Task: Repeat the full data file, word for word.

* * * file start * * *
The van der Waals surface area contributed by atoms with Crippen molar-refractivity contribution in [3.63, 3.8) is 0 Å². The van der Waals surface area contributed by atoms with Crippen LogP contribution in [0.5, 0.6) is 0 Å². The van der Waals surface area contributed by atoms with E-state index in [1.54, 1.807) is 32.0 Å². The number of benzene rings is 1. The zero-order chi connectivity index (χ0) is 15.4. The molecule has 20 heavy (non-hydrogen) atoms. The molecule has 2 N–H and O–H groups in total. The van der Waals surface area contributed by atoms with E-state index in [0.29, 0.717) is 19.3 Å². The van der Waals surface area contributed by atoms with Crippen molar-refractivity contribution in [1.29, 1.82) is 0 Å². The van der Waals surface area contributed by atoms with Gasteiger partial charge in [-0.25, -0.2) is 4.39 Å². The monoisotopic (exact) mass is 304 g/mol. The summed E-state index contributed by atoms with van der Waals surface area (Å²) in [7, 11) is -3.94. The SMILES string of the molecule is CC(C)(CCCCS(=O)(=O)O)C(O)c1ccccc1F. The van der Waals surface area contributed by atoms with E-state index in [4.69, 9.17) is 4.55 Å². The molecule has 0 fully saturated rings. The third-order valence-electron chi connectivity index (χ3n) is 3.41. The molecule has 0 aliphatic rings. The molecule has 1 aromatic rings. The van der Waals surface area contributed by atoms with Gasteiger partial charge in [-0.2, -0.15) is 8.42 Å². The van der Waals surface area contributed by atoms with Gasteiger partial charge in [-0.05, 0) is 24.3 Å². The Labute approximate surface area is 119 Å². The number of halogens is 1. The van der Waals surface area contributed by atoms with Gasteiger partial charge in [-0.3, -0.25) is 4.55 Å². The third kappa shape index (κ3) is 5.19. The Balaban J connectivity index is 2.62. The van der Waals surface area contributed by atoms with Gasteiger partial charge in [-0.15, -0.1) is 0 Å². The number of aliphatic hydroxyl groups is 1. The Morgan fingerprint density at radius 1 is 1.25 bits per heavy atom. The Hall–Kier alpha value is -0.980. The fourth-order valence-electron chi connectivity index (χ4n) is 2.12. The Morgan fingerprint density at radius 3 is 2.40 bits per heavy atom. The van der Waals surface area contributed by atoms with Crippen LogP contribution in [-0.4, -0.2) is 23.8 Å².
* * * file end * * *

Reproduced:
The van der Waals surface area contributed by atoms with Crippen molar-refractivity contribution in [3.63, 3.8) is 0 Å². The van der Waals surface area contributed by atoms with Crippen LogP contribution in [0.5, 0.6) is 0 Å². The van der Waals surface area contributed by atoms with E-state index in [1.54, 1.807) is 32.0 Å². The number of benzene rings is 1. The zero-order chi connectivity index (χ0) is 15.4. The molecule has 20 heavy (non-hydrogen) atoms. The molecule has 2 N–H and O–H groups in total. The van der Waals surface area contributed by atoms with E-state index in [0.29, 0.717) is 19.3 Å². The van der Waals surface area contributed by atoms with Crippen molar-refractivity contribution in [1.29, 1.82) is 0 Å². The van der Waals surface area contributed by atoms with Gasteiger partial charge in [-0.25, -0.2) is 4.39 Å². The monoisotopic (exact) mass is 304 g/mol. The summed E-state index contributed by atoms with van der Waals surface area (Å²) in [7, 11) is -3.94. The SMILES string of the molecule is CC(C)(CCCCS(=O)(=O)O)C(O)c1ccccc1F. The van der Waals surface area contributed by atoms with E-state index in [4.69, 9.17) is 4.55 Å². The molecule has 0 fully saturated rings. The third-order valence-electron chi connectivity index (χ3n) is 3.41. The molecule has 0 aliphatic rings. The molecule has 1 aromatic rings. The van der Waals surface area contributed by atoms with Gasteiger partial charge in [-0.2, -0.15) is 8.42 Å². The van der Waals surface area contributed by atoms with Gasteiger partial charge in [-0.05, 0) is 24.3 Å². The Labute approximate surface area is 119 Å². The number of halogens is 1. The van der Waals surface area contributed by atoms with Gasteiger partial charge in [-0.3, -0.25) is 4.55 Å². The third kappa shape index (κ3) is 5.19. The Balaban J connectivity index is 2.62. The van der Waals surface area contributed by atoms with Gasteiger partial charge in [-0.15, -0.1) is 0 Å². The number of aliphatic hydroxyl groups is 1. The Morgan fingerprint density at radius 1 is 1.25 bits per heavy atom. The Hall–Kier alpha value is -0.980. The fourth-order valence-electron chi connectivity index (χ4n) is 2.12. The Morgan fingerprint density at radius 3 is 2.40 bits per heavy atom. The van der Waals surface area contributed by atoms with Crippen LogP contribution in [-0.4, -0.2) is 23.8 Å².